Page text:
401 Ellis St. in Mountain View is one of the properties Google bought last week.
In its largest property purchase of the year, Google Inc. has just paid $235.5 million to acquire a six-building portfolio in Mountain View — including two buildings that are leased to another blue-chip corporate tenant: Symantec.
The transaction, which totaled just over 400,000 square feet of office space, is the latest in a string of major leases and acquisitions for Google. Many of those deals have closed in the third quarter as the search giant continues a breathtaking expansion and hiring binge.
Google made its latest purchase from Equity Office, according to property records filed Friday. The acquired properties include:
- Mountain View Technology Center a 131,500-square-foot, two-building project at 313 and 323 Fairchild Drive, for which Google paid $82.2 million, or $625 per square foot.
- Gateway Center, a 236,400-square-foot project at 401 Ellis St. and 500 E. Middlefield Drive. Google paid $138.8 million, or $587 per square foot.
- 485 and 495 Clyde Ave., a pair of R&D buildings totaling 64,800 square feet. Google paid $15 million, or $230 per square foot.
Google is already in the Fairchild Research Center, which it has leased since June 2011. But it does not occupy the other spaces. Computer security software pioneer Symantec occupies Gateway Center, and OpenTV, a television-tech company, is the main tenant in the Clyde Avenue project.
It’s unclear what Google’s plans are for the Symantec-occupied spaces. Symantec leased 401 Ellis St. in 2010, and followed up with 500 E. Middlefield Drive in fall 2011. Google, Equity Office and Symantec were not immediately available for comment.
Symantec owns about 725,000 square feet of space in Mountain View, and leases 285,000 square feet, according to its most recent annual report. Those leases begin expiring in 2018.
Industry sources said that it is rare, but not unheard of, to for a corporate owner to buy a property that is long-term leased to another corporate tenant.
In Google’s case, the play could be twofold: It could see the acquisition as a way to bank property in Mountain View as it waits for the leases to expire, while earning a potentially higher yield on real estate than it would on cash.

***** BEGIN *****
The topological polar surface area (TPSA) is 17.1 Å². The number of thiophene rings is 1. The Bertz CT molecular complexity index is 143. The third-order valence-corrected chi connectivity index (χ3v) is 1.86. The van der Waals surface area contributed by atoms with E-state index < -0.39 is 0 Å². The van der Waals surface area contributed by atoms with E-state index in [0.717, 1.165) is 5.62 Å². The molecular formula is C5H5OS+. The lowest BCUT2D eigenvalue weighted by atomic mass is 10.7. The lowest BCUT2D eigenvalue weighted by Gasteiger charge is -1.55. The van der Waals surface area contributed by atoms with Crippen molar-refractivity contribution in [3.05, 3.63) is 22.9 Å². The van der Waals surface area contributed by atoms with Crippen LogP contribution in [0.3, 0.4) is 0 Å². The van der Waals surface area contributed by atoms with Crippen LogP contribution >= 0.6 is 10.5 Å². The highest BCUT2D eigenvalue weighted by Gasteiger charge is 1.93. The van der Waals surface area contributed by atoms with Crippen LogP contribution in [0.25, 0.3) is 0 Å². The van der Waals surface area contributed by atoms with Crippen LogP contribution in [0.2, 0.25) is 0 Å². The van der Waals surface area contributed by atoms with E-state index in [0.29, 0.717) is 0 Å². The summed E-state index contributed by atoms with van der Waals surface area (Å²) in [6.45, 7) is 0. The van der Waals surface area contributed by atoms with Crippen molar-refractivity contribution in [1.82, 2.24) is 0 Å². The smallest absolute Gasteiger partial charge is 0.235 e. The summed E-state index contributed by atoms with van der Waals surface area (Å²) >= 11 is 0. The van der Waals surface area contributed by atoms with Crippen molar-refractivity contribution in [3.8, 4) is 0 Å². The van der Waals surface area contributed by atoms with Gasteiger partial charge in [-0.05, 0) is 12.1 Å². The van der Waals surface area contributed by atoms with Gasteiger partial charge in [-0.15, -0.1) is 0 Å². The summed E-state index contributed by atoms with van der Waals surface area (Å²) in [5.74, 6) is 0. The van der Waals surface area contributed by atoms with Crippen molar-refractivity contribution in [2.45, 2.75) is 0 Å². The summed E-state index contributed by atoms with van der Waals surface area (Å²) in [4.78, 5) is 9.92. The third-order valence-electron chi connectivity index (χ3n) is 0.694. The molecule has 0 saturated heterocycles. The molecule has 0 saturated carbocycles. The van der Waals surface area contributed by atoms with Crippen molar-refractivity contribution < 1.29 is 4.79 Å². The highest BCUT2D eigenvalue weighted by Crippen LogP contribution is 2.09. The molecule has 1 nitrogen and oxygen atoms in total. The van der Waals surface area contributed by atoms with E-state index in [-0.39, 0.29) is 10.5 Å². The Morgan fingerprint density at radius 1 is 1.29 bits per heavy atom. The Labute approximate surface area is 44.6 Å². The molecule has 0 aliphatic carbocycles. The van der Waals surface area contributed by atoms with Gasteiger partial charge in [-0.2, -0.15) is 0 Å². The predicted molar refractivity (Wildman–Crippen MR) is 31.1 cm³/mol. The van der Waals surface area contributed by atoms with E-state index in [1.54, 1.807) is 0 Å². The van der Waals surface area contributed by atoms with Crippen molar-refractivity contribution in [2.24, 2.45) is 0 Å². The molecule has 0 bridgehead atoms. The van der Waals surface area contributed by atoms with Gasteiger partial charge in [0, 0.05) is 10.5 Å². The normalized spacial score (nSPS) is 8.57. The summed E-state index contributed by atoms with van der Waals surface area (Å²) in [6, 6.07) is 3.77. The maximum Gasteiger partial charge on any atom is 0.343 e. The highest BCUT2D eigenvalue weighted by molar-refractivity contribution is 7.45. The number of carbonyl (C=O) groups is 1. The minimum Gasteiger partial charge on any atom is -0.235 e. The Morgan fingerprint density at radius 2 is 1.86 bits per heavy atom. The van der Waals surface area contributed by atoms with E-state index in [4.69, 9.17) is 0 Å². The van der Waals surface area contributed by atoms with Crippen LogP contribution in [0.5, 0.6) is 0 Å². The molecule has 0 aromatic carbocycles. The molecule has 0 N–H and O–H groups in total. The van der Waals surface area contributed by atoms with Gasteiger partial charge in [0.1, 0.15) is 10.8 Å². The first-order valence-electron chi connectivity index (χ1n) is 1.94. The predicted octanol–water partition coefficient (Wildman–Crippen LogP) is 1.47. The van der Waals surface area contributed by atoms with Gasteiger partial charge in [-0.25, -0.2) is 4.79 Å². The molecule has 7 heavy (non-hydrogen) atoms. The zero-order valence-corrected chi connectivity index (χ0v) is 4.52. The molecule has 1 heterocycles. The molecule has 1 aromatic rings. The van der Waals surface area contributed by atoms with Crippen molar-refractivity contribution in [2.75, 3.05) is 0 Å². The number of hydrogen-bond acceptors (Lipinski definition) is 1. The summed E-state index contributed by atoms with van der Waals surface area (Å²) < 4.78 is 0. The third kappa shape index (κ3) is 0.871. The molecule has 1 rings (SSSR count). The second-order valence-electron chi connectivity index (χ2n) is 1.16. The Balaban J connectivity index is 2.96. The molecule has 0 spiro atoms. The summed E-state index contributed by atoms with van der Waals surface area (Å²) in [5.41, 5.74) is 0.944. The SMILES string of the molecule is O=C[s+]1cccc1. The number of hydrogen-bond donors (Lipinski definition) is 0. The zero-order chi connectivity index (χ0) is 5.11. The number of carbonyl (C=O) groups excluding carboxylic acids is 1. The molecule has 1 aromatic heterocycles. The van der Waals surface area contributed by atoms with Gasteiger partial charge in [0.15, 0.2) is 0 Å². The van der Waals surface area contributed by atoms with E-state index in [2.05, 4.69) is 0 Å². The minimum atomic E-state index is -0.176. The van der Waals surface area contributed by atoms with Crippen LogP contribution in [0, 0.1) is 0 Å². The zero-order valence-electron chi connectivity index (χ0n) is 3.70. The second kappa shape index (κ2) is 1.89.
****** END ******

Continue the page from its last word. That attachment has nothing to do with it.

It also tracks with Google’s desire to shift toward more of an ownership real estate strategy after being primarily a tenant in its earlier years.
In another property acquisition in July, Google paid $66.7 million for about 200,000 square feet of older industrial buildings in Palo Alto, where it may be considering redevelopment. And last week, I reported on another deal in which Google picked up two R&D buildings from Deutsche Asset & Wealth Management for $16 million.
As of Dec. 31, Google owned about 3.5 million square feet of office and building space near Mountain View, and leased 3.8 million square feet, according to its most recent annual report.
Combined, that is about the entire footprint of the Mission West Properties Inc. portfolio that was sold late last year in the biggest transaction of the year.
Equity acquired the properties when its parent, the Blackstone Group, acquired CarrAmerica Realty Corp. in 2006. It’s difficult to assess the appreciation of the properties, but Carr originally paid $53.6 million, or $407 per square foot, for the Mountain View Technology Center in 2005. That is the project Google paid $82.2 million, or $625 per foot, in last week’s deal.
All of the properties Google bought from Equity are south of the 101 freeway near the Sunnyvale border, in an area thick with R&D buildings. Google has traditionally preferred to stick north of the 101 in the North Bayshore area, where the original Googleplex is located at 1600 Amphitheater Parkway. But it has pushed out in recent years south of 101 and into Sunnyvale.